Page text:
The same is true in life. As much as we’d like to think we can do things our own way, it often takes an outside observer to point out areas for potential growth and to suggest practical steps of development. If we aren’t open to coaching, we find ourselves ignoring the wisdom of those who have gone before us, and we get offended when they offer help. However, the moment we invite someone to speak into our lives, we allow our potential to be taken to new levels.
Community is Key
What brings someone to CrossFit is the workout; what keeps someone in CrossFit is the community. When most people show up at Fern Creek CrossFit, they have no idea what they are getting into. Most show up in regular clothes during a class, just to ask about what CrossFit is, and how they might go about signing up. Little do they know that all these people they are staring at in awe will soon become their teammates and biggest cheerleaders. I’ll never forget my first time one of the “pros” asked my name, welcomed me to class, and then encouraged me in my workout. From that point forward, I’ve found myself finishing workouts and lifting amounts of weight that I could never do on my own.
This point is very pertinent in life. While many different elements of life might bring someone to a particular spot, it’s always the community that keeps them coming back. The same is true in most aspects of life. Unless we surround ourselves with people who will constantly cheer for us and encourage us, we will never reach our greatest potential.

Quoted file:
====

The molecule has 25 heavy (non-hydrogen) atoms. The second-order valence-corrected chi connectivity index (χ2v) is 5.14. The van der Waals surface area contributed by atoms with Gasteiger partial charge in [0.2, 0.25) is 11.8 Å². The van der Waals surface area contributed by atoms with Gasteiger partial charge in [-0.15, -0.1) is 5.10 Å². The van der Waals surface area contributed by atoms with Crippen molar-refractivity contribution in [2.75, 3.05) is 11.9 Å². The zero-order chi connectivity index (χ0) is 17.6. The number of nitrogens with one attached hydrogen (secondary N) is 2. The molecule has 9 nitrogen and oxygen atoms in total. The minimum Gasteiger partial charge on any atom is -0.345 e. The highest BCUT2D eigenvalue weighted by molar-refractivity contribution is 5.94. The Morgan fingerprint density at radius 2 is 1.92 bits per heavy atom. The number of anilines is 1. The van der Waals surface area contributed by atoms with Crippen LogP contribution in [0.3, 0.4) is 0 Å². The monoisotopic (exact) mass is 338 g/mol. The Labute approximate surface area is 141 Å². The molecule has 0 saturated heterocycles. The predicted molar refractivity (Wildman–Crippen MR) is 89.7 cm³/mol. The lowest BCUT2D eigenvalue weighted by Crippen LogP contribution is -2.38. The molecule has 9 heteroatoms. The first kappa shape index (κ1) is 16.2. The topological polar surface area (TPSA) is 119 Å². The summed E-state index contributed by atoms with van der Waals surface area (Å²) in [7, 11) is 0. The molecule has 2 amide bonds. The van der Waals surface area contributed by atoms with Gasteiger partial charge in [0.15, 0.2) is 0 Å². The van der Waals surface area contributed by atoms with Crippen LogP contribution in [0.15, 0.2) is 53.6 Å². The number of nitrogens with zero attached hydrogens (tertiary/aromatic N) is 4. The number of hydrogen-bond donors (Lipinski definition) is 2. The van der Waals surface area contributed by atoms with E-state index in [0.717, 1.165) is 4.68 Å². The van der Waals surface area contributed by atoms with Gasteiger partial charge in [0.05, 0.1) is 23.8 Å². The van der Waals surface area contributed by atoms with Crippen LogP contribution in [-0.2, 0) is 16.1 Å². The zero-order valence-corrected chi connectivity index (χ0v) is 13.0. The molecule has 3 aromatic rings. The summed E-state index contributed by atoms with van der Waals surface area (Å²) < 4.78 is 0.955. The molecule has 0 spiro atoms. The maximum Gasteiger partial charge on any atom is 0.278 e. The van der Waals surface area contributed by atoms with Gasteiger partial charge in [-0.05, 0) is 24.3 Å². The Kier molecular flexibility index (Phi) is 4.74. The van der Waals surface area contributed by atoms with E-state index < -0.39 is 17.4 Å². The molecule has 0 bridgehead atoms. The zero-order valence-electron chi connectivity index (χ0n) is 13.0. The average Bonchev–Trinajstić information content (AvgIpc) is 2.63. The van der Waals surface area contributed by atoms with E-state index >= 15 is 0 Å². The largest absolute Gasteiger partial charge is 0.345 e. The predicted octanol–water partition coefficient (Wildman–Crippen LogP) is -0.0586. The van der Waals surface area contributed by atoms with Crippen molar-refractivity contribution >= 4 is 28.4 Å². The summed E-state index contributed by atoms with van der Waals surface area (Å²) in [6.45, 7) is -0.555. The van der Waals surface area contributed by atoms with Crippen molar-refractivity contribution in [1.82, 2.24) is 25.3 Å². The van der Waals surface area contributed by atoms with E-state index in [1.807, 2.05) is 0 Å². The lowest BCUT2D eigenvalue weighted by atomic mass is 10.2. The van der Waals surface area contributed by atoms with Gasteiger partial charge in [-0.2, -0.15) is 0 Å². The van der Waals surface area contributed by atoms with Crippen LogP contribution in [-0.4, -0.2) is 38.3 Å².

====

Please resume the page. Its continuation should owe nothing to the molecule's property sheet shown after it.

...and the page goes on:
Excuses are Limitless
I can always think of an excuse to not go to CrossFit—the trick is listening to that excuse or not. “It’s too early.” “I’m sore.” “I’m tired.” “I’ve got a full day today.” “I’m just going to make this an ‘easy week.’” “I skipped a couple days already, so what’s one more?” This part of CrossFit is mental. I’ve learned that I must exercise my mental strength to get past these excuses, as much as I exercise my physical strength. And those are just the excuses to show up! There are even more excuses once I’m in class. “There’s no way I can lift that much.” “I’m not going to be able to finish this WOD.” “There are only 30 seconds left, so I might as well stop now.” Again, the difference is made when my mental strength allows me to ignore these negative thoughts in my head.